We were only a few minutes into the movie when it all starts coming back to me. 
Crappity crappity crew. 
Suddenly, a long repressed childhood trauma is surfacing--as I remember that Mufasa's death is no off-screen plot point.  Nothing abstract or hard to figure about it.  It was devastating.  He was murdered by his own brother (for some reason, I had fudged my memory over as just an accident that Scar orchestrated, not that he played an active part). What have I inflicted upon my daughter!?
Sure enough, it was as depressing as I finally remembered.  Possibly worse, being a parent on the other side of the equation managed to actually make it more horrible.  I'm seeing poor little Simba curled up with his dead father's body and panic is rising.  Sam says "Mommy?" and I looked down to two eyes the size of dinner plates.  "What happened to Simba's daddy?!"
I didn't know what else to say, so I went with the truth--"He died."
Sam sounded even more panicked, "He died!?  Did he die because Simba disobeyed?"
Fabulous.  I'm wondering if I should just pre-pay a therapist now instead of saving for college.  I remember all sorts of pointless crap, why couldn't I have remembered that this might not be preschooler appropriate?  "No, honey.  Mufasa died because of Scar, the bad guy.  It was not Simba's fault.  That was a lie the bad guy told him."
Very quietly, Sam breathed "Oh."
The rest of the movie got happier, and Sam got wigglier and started to wander among about five seats she had claimed as her own (why not, the theater was a ghost town).  She begged for candy and popcorn.  She forgot to use her indoor voice repeatedly.  I was a little worried that the only point she really paid attention to was going to turn out to be the most horrible part.  She came back a little towards the end, sat on my lap, and asked questions.  Turns out, she had been paying attention during her wanderings.
As we walked out of the theater, Sam started singing "Hakuna Matata, Hakuna Matata..." She grabbed my hand and we sang it together for a while.  Then, she looked at me and said "I liked that movie.  I think I want it for Christmas."
She seems to be totally fine about everything.  Not permanently scarred or asking if one of us is going to drop dead the next time she disobeys.  It's only been a couple hours, but if that were true, both Daniel and I would be dead five times over by now.  Nope. She's just mad that I wouldn't let her have a cupcake chaser to her popcorn and jelly bean afternoon.
And as usual, the drama is all in my head.
Hakuna Matata, everybody.

Wednesday, September 14, 2011

For the sponsors

Inexplicably, Sam has started randomly singing out loud "ninety-eight point seven!!!"
This is the radio station we listen to, and I guess Sam is a fan of their call number jingle. It's so randomly interjected, that it drives Daniel crazy.
It cracks me up.  Whenever she busts it out, at full volume, I just picture stopping whatever we're doing and announcing "We'll now pause for station identification."

Sometimes, we all should pause.  It's a great reminder for me.
Plus, maybe all this practice means, someday our family will get some corporate sponsorships. That would be sweet!

Truth and Consequences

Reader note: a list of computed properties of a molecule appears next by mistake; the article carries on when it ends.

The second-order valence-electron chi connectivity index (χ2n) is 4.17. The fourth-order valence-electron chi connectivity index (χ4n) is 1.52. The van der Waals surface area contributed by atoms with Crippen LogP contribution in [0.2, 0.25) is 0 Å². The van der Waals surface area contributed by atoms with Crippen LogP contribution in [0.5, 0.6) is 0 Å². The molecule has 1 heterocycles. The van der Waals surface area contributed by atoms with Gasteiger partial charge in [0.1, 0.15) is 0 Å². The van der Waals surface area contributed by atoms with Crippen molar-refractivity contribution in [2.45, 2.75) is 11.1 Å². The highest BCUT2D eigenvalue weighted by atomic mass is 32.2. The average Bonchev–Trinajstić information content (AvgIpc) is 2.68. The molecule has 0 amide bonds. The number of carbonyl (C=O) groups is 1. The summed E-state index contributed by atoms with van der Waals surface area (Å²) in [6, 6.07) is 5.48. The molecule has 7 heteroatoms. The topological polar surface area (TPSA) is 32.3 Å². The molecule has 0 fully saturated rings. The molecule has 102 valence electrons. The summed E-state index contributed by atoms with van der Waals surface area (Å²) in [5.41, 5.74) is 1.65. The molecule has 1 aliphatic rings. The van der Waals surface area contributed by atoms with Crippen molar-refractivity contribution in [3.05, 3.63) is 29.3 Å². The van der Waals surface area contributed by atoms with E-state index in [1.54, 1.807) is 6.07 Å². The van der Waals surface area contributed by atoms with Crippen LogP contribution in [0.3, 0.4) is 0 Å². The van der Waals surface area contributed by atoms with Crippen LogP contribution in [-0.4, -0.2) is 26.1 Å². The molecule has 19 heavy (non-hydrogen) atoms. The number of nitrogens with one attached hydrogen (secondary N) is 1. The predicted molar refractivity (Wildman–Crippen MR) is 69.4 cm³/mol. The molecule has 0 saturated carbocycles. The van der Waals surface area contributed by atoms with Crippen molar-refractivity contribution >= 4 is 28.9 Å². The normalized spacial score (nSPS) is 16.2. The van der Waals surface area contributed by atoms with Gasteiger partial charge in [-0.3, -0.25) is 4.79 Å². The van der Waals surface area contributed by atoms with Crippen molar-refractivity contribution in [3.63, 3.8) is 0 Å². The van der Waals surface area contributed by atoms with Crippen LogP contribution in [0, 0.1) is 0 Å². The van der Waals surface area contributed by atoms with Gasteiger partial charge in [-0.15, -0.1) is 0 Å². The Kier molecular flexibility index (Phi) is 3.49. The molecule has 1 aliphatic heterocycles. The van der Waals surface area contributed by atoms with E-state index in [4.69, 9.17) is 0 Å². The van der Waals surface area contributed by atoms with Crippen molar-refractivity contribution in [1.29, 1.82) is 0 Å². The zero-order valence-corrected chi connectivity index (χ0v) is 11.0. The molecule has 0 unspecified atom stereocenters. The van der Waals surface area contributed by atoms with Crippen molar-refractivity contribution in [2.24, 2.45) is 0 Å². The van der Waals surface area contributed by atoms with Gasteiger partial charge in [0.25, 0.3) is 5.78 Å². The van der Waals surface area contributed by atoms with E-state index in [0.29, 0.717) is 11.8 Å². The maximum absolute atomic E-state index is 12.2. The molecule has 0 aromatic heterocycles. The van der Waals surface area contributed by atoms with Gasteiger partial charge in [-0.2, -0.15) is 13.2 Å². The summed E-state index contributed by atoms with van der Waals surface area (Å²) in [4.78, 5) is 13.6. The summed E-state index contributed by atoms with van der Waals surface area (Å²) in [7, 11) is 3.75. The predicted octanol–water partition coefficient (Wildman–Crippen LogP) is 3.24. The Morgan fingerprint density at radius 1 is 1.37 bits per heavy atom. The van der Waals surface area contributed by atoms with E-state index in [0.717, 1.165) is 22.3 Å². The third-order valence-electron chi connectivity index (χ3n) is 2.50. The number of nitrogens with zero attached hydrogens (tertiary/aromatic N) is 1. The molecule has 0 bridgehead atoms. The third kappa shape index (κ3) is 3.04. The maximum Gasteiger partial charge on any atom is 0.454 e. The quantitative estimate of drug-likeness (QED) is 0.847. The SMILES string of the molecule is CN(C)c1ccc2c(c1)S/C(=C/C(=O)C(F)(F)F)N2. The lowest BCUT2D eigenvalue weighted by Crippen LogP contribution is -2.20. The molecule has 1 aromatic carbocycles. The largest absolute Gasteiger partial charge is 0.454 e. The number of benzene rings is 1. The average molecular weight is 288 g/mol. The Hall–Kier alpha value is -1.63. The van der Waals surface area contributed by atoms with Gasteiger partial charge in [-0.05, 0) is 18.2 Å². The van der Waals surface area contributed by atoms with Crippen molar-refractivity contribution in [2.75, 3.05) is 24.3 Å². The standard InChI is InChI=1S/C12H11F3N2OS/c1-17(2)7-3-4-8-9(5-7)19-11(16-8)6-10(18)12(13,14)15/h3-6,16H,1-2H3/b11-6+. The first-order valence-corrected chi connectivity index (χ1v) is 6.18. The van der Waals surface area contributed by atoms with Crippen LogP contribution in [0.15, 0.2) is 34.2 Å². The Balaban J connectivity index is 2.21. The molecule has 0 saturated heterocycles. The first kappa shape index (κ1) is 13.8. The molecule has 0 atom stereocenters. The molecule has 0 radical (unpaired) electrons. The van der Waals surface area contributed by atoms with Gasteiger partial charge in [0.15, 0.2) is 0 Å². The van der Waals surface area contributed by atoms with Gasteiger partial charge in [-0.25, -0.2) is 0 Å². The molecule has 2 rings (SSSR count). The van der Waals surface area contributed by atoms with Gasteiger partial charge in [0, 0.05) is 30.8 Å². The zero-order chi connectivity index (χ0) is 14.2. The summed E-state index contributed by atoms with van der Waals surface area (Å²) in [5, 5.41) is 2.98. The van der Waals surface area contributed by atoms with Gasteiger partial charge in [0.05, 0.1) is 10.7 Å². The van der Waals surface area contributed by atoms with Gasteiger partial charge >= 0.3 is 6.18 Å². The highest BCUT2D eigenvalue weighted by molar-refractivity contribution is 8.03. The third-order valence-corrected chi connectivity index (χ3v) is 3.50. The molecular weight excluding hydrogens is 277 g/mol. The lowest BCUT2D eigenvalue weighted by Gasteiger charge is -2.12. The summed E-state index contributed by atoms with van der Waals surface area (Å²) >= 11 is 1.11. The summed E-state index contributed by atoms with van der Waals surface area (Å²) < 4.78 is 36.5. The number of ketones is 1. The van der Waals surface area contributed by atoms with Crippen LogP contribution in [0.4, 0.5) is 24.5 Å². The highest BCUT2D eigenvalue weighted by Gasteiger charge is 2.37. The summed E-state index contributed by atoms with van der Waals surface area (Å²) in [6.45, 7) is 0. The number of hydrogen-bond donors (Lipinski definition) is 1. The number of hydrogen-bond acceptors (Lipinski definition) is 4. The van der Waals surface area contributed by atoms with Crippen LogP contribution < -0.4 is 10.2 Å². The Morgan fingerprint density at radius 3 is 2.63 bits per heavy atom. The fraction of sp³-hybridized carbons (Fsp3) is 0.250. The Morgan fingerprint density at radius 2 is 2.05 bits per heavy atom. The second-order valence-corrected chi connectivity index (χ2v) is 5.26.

A long time ago (so long ago that I'm not going to look up the entry to link to it), I wrote about Sam telling my friend she was six so she could do something just for older kids.  Since then, we've revisited the honesty issue once or twice.  Or a million times.  Life with little kids gets hazy.
Apparently, it is working however. 
Sam was in time out in her room, and we hear playing and clanking.
Daniel yells up "Samantha!  You are in time out!  Are you on your bed?"
Sam, "Yeah!" Continued clanking.
Daniel "And you don't have any toys with you?"
Sam, "Uuuuuuuuuuuhhhhhhh."  Silence, followed by "Well, I do have a balloon, but that's not actually a toy." More silence followed by, "Oh, and my princess things.  Did you know about those?"

A really long "Uuuuuuuhhhhh."  Nothing else says so clearly, "I'm not lying right now, but I'd really like to be."

I'm so proud of her for taking the high road. Eventually.

Tuesday, September 13, 2011


Parenting is the weirdest thing I have ever done.
Just sayin'.

Monday, September 12, 2011


Because she is her father's daughter, around age 2, Sam became obsessed with cleaning things.  She would grab a paper towel and go around the house wiping things down.  This would be awesome for me if she could reach things that actually get dusty, and wasn't, you know, a 2 year old.  Mostly, she just knocked things over.  When Peyton was born, she realized that his wipes were wet and could therefore "clean" better than her paper towel, and she went around stealing wipes and cleaning things, whether they should be wiped down or not. This made various items in the house (couches and throw pillows) oddly damp when they should not be, and left a streaky filmy finish on everything else in the house.  Plus, I always seemed to be mysteriously out of wipes at the worst possible time!  Sometimes, she would even run off with one or two I had set aside mid-change and I would be holding her brothers bum in the air while she scrubbed a floor tile with my last remaining wipe and said "But it's diiiirty!!! I need it!"  What I was dealing with was always much dirtier, but what does she care if he sits in his own poo, she has to walk on that floor!